Nine Mayors on: Parramatta’s still growing after 160 years


NINE lord mayors, past and present, braved the cold of windswept Parramatta Square to commemorate the 160th anniversary of the proclamation of Parramatta as a municipality, alongside NSW Governor Margaret Beazley on Saturday November 27.

Sitting proudly among the invited throng was Alan Hyam, 88, who served as Parramatta’s first lord mayor in 1988, when Parramatta became only the third non-capital Australian city to have a lord mayor.

Mr Hyam was also mayor in 1974-78. The Queen declared Parramatta as a lord mayoral city in 1988 as a bicentennial gift.

Before that Newcastle and Wollongong were the only non-capital Australian cities with lord mayors.

Since then, there have been many lord mayors, both Labor, Liberal and Independents, with Paul Garrard – first Labor then Independent – serving the most terms.

On Saturday, sitting with Mr Hyam and Mr Garrard were previous lord mayors Tony Issa, Julia Finn, Paul Barber, John Chedid, Scott Lloyd and Bob Dwyer.

Present Lord Mayor Steven Issa, elected to serve less than three months before the December 4 local government elections, quipped that he would not go down in history as Parramatta shortest-serving mayor.

The honour belonged to Parramatta’s first mayor John Williams, who resigned as mayor on February 2 1862 only a month after being elected.

One thing has not changed since Parramatta was proclaimed a city in 1861, with its first mayor elected a year later – and that is the mayoral election.

Mayors and lord mayors have always been elected by councillors, currently for a two-year term.

About 35 other NSW councils have mayors elected by citizens.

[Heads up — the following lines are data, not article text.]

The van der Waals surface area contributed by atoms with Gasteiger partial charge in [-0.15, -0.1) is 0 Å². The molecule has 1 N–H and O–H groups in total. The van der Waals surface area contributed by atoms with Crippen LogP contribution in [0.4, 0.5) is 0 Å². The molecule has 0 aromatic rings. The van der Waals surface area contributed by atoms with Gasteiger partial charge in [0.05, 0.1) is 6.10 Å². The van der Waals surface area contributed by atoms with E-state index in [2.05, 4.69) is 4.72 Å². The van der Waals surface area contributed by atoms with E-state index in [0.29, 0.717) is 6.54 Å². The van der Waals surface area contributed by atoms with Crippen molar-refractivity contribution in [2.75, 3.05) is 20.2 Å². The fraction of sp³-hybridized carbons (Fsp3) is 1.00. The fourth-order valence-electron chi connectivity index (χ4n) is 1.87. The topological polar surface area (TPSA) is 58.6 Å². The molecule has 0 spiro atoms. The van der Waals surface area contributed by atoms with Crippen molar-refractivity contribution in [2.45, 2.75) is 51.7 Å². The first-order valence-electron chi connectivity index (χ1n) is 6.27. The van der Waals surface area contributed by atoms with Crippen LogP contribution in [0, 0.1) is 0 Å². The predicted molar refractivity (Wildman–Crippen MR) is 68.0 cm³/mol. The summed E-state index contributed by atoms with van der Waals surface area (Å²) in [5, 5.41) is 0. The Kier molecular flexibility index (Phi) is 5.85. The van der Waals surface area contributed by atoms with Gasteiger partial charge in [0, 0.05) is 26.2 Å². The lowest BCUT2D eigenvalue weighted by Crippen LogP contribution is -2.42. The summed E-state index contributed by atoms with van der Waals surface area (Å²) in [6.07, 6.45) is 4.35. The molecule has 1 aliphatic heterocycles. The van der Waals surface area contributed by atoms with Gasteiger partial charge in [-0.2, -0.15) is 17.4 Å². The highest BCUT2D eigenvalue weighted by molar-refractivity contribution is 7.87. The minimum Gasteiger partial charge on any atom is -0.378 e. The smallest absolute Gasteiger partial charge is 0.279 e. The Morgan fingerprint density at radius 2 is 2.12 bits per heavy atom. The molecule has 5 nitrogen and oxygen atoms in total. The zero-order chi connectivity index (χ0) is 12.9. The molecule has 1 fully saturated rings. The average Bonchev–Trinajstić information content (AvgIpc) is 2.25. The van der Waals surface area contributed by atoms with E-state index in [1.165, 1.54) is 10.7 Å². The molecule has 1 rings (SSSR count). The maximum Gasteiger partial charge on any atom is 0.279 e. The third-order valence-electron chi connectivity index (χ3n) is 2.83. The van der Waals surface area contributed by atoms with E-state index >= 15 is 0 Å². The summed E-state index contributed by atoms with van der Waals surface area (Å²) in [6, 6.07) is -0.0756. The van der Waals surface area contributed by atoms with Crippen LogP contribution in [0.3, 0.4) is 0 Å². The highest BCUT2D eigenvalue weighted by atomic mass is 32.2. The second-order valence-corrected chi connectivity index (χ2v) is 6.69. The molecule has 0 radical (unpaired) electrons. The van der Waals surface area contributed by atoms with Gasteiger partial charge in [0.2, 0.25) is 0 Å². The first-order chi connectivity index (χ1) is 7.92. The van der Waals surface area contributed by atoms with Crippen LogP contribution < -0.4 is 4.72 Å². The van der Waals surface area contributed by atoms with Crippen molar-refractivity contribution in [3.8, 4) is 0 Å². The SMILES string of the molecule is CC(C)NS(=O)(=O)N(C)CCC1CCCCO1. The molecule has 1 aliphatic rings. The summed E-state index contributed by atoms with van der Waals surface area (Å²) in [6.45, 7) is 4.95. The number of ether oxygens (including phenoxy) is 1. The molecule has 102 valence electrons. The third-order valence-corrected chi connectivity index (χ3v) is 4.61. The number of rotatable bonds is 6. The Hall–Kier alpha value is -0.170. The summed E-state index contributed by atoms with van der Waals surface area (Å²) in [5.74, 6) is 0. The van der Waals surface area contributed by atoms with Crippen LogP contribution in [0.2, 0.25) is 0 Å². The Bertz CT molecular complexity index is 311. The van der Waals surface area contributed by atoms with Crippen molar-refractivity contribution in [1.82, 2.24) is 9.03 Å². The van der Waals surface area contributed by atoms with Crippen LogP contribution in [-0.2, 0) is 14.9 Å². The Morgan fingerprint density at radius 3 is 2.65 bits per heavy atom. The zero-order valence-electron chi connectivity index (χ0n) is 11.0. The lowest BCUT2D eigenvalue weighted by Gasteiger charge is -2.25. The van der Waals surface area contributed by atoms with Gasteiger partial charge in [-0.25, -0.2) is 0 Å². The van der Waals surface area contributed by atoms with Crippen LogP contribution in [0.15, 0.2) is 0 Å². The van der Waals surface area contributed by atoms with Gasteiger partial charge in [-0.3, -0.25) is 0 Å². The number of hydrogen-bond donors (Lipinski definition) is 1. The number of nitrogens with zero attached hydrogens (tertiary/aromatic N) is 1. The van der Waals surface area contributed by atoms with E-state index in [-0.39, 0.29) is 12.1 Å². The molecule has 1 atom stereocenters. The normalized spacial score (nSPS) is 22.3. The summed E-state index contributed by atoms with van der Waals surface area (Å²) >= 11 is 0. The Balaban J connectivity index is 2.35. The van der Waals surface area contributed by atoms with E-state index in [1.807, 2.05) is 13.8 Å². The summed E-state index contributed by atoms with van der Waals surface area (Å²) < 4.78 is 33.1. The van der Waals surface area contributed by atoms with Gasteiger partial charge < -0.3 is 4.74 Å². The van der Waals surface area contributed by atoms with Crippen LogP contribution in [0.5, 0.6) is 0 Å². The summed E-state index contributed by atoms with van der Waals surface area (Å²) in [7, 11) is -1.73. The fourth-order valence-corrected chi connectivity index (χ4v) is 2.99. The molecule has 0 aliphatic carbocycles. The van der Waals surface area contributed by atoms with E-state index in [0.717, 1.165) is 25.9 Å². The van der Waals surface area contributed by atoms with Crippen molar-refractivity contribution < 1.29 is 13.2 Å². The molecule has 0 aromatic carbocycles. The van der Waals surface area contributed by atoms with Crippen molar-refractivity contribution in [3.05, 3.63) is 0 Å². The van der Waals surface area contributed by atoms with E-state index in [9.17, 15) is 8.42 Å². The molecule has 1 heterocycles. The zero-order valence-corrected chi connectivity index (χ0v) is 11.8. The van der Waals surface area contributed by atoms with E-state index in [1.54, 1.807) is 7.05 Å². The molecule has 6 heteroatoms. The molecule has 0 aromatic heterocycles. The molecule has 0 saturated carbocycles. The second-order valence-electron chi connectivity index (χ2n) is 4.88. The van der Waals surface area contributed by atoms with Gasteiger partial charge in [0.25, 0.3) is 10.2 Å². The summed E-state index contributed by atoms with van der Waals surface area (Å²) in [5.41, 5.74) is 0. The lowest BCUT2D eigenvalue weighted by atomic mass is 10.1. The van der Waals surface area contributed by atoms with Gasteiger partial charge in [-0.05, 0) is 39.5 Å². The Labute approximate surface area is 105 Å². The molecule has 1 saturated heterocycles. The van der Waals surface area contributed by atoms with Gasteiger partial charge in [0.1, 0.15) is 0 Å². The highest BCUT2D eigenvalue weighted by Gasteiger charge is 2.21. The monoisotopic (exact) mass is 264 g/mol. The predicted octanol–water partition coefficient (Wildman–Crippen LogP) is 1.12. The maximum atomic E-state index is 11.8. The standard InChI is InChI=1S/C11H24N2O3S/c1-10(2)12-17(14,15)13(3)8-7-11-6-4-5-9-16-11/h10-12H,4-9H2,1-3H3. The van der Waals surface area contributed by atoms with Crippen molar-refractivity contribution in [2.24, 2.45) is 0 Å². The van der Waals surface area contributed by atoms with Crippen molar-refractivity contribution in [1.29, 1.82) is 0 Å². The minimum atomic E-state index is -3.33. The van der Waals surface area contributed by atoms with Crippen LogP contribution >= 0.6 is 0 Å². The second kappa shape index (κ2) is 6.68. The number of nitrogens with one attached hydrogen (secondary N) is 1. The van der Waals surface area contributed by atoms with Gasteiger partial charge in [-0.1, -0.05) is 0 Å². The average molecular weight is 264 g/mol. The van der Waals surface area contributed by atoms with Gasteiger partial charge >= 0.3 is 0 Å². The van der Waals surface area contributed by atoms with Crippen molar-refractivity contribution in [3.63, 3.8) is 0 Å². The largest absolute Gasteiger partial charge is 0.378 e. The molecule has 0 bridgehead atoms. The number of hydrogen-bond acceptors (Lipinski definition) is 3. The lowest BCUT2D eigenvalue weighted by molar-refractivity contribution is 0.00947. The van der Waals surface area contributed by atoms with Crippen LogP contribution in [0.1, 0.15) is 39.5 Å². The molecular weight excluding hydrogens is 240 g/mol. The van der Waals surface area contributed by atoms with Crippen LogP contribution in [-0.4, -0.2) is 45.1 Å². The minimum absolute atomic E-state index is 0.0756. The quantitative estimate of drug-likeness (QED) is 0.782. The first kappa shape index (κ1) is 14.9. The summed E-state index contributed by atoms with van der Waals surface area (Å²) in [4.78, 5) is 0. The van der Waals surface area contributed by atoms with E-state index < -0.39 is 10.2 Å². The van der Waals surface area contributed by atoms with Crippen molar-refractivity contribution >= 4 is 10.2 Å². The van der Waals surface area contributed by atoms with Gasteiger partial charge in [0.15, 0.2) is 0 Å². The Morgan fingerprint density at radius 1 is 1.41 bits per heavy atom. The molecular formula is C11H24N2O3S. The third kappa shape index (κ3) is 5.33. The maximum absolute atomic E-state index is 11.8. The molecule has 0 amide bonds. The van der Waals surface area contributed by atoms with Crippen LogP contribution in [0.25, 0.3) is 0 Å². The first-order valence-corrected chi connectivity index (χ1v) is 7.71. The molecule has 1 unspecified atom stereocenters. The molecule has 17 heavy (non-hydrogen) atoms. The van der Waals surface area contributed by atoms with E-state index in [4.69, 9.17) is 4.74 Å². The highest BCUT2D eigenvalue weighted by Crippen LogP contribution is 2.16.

Bob Dwyer, in his last days in the chair, had unsuccessfully tried to have a referendum on the issue at the upcoming election, but was defeated by other councillors, who instead opted for community consultation, to take place in the next term of council.

At Saturday’s event, Lord Mayor Issa said he was excited about the future of Parramatta.

“We have a once in a generation, or in my case once in two generations (referring to his former lord mayor father) opportunity to transform our city,” Cr Issa said.

Certainly, with shiny glass buildings soaring up to the clouds, today’s Parramatta would be unrecognisable to its forefathers.

But first mayor John Williams, proprietor of the iconic Woolpack Hotel, would be pleased that among the rising vertical modern Parramatta, his pub remains in its place, having retained its historical charm.

Governor Beazley noted that Parramatta, from its days as a meeting place for the Burramattagal people to today’s burgeoning city, remained a place connected to community.

“How brightly you shine,” she said.

Ms Beazley and Lord Mayor Issa unveiled the commemorative plaque that will be placed in the administrative and cultural building 5 Parramatta Square, to be known as Phive (Parramatta Hive) when it is completed mid-next year.

Image: NSW Governor Margaret Beazley and Lord Mayor Steven Issa unveil plaque commemorating 160 years of Parramatta local government area.

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